Nostalgia is a thing of the future,” say the Irish. Nostalgia for a nonexistent golden age of building looms large among a considerable segment of the construction industry as we move into the 21st century. And it is a diverse segment, too: old-timers who wax poetical about the way things were “in the day”; youngsters starting-outwith-stars-in-their-eyes who sense something is awry; bed-and-breakfast charm consumers; cut-stone garden wall lovers—they all chime in. “Everything was better then,” and “good old-fashioned this and that,” and “they just don’t make ‘em the way they used to.”
And, fair enough, in many ways they are not wrong. It needs to be noted right up front that a lot of really bad building exists out there. Hit-and-run contractors, shoddy work that falls apart beginning the moment the warranty runs out, poor labor practices, repetitive “out-of-the-drawer” designs, products that over-promise and under-deliver, building materials so bad that building codes had to be dumbed down so they could be installed, and so forth ad nauseam.
And believe me, I know. I watched my grandfather mix paint from linseed oil and pigment. I watched my father excavate, frame, plumb, wire, heat, roof, and finish houses. Heck, I started assisting the old man as a cabinetmaker when I was 12. And that was before I went to architecture school and traveled the world looking longingly at buildings that had stood the test of time for thousands of years. Ah, the masonry plinth block, the old-growth heartwood cove siding, the hand-forged hardware, the slate roofing tiles, the ink-on-linen plans … I know, dear reader, I know.
So, in many ways, the nostalgic among us are not wrong. But they are wrong in a fundamental way that ultimately counts the most. Consider: Nostalgia, and that is what we are getting at here, is a longing for the past characterized by sentimentality, wishful thinking, and the desire for something that can never be recovered. And therein lies the rub: It isn’t going to happen and wouldn’t work if it did. And worse, it prevents us from tracking a course that can happen and will work. It is both a grand illusion and a time-wasting distraction because real solutions do exist.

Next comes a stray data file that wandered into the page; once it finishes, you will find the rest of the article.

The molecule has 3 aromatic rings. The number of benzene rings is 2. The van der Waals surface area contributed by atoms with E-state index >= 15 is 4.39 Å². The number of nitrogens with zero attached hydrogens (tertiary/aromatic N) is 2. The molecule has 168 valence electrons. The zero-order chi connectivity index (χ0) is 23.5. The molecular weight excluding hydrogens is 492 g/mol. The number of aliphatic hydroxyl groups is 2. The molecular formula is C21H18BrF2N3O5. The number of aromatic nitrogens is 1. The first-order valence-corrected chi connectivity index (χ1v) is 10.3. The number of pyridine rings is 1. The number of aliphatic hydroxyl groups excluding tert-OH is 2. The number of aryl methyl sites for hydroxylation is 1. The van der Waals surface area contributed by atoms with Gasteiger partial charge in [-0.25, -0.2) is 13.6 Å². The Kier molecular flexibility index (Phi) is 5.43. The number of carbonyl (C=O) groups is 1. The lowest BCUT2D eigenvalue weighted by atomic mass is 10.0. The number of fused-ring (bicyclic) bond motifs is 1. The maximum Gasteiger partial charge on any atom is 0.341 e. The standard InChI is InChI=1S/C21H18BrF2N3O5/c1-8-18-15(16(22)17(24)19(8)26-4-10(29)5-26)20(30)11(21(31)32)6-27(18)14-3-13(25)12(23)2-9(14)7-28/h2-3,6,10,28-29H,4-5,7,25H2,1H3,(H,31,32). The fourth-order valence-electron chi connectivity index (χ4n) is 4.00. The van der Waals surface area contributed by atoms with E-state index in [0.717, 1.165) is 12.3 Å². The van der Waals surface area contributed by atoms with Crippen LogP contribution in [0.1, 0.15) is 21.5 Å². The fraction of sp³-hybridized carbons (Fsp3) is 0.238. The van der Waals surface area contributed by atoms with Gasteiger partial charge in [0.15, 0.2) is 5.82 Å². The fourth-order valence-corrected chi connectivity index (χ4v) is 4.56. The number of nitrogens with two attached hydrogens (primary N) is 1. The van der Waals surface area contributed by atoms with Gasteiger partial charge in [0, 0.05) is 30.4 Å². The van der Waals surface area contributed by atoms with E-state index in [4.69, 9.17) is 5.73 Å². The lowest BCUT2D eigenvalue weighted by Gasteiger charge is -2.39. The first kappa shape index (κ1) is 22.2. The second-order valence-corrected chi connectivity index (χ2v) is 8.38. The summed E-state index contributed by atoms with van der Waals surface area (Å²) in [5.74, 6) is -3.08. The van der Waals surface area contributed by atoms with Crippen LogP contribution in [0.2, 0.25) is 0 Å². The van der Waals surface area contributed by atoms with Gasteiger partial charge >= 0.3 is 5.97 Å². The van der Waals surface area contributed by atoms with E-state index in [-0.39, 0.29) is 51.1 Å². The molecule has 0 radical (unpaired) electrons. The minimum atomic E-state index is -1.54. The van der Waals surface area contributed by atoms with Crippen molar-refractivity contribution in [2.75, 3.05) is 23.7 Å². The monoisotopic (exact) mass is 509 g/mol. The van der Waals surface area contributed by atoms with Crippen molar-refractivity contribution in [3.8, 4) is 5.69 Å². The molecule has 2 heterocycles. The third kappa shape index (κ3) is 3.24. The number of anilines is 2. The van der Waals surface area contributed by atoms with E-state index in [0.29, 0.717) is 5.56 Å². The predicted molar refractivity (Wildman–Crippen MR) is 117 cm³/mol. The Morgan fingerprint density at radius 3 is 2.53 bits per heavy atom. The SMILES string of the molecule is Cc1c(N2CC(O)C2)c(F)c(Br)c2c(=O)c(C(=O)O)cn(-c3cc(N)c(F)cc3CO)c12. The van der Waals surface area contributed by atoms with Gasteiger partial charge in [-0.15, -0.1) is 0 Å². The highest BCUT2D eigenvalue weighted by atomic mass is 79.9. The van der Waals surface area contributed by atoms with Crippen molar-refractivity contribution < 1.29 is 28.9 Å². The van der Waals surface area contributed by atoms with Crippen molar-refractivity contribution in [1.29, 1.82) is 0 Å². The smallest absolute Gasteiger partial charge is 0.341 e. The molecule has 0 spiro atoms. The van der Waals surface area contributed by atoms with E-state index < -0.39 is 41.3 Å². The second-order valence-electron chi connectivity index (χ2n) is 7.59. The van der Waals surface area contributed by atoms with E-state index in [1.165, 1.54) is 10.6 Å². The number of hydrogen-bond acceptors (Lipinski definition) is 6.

“Nests.” That is what the old-timer-who-has-constructed-and-reconstructed-buildings-for-well-over-30-years was saying. The old Dutch Colonial farmhouses of Ulster County, N.Y., were the subject of our conversation. Beautiful things—drywall foundations; timber trusses; lower stories of wide-mortar, semi-coursed, site-sourced fieldstone; upper stories of hand-cut clapboards; and handmade windows throughout. The doors were solid plank with hardware from the blacksmith down the road. The fireplaces were stone with oak mantle-trees and bluestone hearthstones. These beauties date from more than 200 years ago and are the result of homegrown inventiveness; no precedent exists for them in Europe. They are literally a product of this particular land (the stone is unique to Ulster County) and its bounty. These are the houses on postcards, the country inns, rich men’s weekend homes, and three-star restaurants. To me, they seem a wonderful legacy. But my guy, who, it must also be noted, has lived in one of the things his entire life, calls them “nests.”
The subject came up when we were discussing how old houses had 10 times more air infiltration than new houses and how this was, in some ways, a real benefit. “Yeah, sure,” he said. “You get in there and you have rotting beams, blown-out footings, rats, bats, squirrels, mice, ants, termites, and spiders. Spiders like to make their webs where there’s moving air, and in those old places there’s moving air everywhere. At least the spiders eat some of the wasps. The fireplaces were so poorly built that they filled the places with smoke, which is a carcinogen, and they created creosote that led to chimney fires, which burned the houses down.
And the fireplaces had to be big because the places had no insulation, and the windows rattled around in their frames. The wells were hand dug, rarely more than 35 feet, and so were full of runoff from the fields and forests. That’s why they drank wine and beer; it didn’t have bear fecal matter (he didn’t actually say ‘fecal matter’) in it. Then there’s the mold and mildew.”
OK, he was a bit cranky, but I had to respect his experience. He had actually gotten in there and done the heavy lifting. In living in and rebuilding the things, he had learned where the battlelines were drawn; he had crossed them and taken fire. Mr. “Cranky-But-Correct” went on a bit longer. “Even with the 20th-century ‘improvements,’ the aluminum wiring was a fire hazard, the potable water supply plumbing was soldered with lead, and the waste lines were hand-tamped with oakum and lead. The paint had lead in it.” (I do recall my grandfather adding lead to the oil and pigment.) “At one point, every tree in Ulster County was cut down, streams diverted, polluted, and filled with turbidity and runoff, fish killed off, animal species made extinct. You aren’t seeing the whole picture.”
His point (and my point here)? Everything has good and bad in it, and to imagine that there really was a golden age of building is to look at history through rose-tinted glasses. Let us not forget that those buildings that we long for required the clear-cutting of ancient forests and blowing up of stone ridges, creating vast amounts of air, water, and ground pollution, and tolerating tremendous social and economic disparities. It is a little like the Darwinian view of nature. From far away it looks serene, but up close it can be pretty savage.